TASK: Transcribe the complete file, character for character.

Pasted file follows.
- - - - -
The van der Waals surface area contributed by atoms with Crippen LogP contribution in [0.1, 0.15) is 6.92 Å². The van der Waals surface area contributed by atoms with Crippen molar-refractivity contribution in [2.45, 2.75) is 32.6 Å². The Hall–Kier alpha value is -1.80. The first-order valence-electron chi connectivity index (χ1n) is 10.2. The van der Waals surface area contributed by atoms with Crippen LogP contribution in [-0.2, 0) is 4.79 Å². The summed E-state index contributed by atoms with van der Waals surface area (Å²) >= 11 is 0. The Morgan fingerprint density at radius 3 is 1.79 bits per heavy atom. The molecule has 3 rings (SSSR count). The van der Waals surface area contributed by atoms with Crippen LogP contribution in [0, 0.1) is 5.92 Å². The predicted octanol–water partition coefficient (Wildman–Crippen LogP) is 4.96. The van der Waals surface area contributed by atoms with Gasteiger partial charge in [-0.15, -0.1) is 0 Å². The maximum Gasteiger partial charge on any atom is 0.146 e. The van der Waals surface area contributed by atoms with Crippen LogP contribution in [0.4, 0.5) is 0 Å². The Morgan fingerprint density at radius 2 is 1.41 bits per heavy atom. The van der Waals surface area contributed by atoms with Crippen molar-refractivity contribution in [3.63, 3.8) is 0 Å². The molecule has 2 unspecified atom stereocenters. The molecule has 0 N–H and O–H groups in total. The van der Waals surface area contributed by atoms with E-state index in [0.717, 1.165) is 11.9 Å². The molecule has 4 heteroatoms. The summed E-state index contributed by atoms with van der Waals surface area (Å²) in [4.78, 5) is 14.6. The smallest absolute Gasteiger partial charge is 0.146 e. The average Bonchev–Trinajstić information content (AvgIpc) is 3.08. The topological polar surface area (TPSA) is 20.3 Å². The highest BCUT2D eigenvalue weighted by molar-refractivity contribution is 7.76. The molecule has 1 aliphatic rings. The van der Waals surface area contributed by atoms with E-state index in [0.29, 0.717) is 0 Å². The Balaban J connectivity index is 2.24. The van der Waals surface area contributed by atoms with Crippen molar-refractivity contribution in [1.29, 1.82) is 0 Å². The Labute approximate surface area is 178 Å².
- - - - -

The van der Waals surface area contributed by atoms with Crippen LogP contribution in [0.1, 0.15) is 6.92 Å². The van der Waals surface area contributed by atoms with Crippen molar-refractivity contribution in [2.45, 2.75) is 32.6 Å². The Hall–Kier alpha value is -1.80. The first-order valence-electron chi connectivity index (χ1n) is 10.2. The van der Waals surface area contributed by atoms with Crippen LogP contribution in [-0.2, 0) is 4.79 Å². The summed E-state index contributed by atoms with van der Waals surface area (Å²) >= 11 is 0. The Morgan fingerprint density at radius 3 is 1.79 bits per heavy atom. The molecule has 3 rings (SSSR count). The van der Waals surface area contributed by atoms with Crippen LogP contribution in [0, 0.1) is 5.92 Å². The predicted octanol–water partition coefficient (Wildman–Crippen LogP) is 4.96. The van der Waals surface area contributed by atoms with Gasteiger partial charge in [-0.15, -0.1) is 0 Å². The maximum Gasteiger partial charge on any atom is 0.146 e. The van der Waals surface area contributed by atoms with Crippen LogP contribution in [0.4, 0.5) is 0 Å². The Morgan fingerprint density at radius 2 is 1.41 bits per heavy atom. The van der Waals surface area contributed by atoms with Crippen molar-refractivity contribution in [3.63, 3.8) is 0 Å². The molecule has 2 unspecified atom stereocenters. The molecule has 0 N–H and O–H groups in total. The van der Waals surface area contributed by atoms with E-state index in [0.717, 1.165) is 11.9 Å². The molecule has 4 heteroatoms. The summed E-state index contributed by atoms with van der Waals surface area (Å²) in [4.78, 5) is 14.6. The smallest absolute Gasteiger partial charge is 0.146 e. The average Bonchev–Trinajstić information content (AvgIpc) is 3.08. The topological polar surface area (TPSA) is 20.3 Å². The highest BCUT2D eigenvalue weighted by molar-refractivity contribution is 7.76. The molecule has 1 aliphatic rings. The van der Waals surface area contributed by atoms with E-state index in [0.29, 0.717) is 0 Å². The Balaban J connectivity index is 2.24. The van der Waals surface area contributed by atoms with Crippen molar-refractivity contribution in [1.29, 1.82) is 0 Å². The Labute approximate surface area is 178 Å².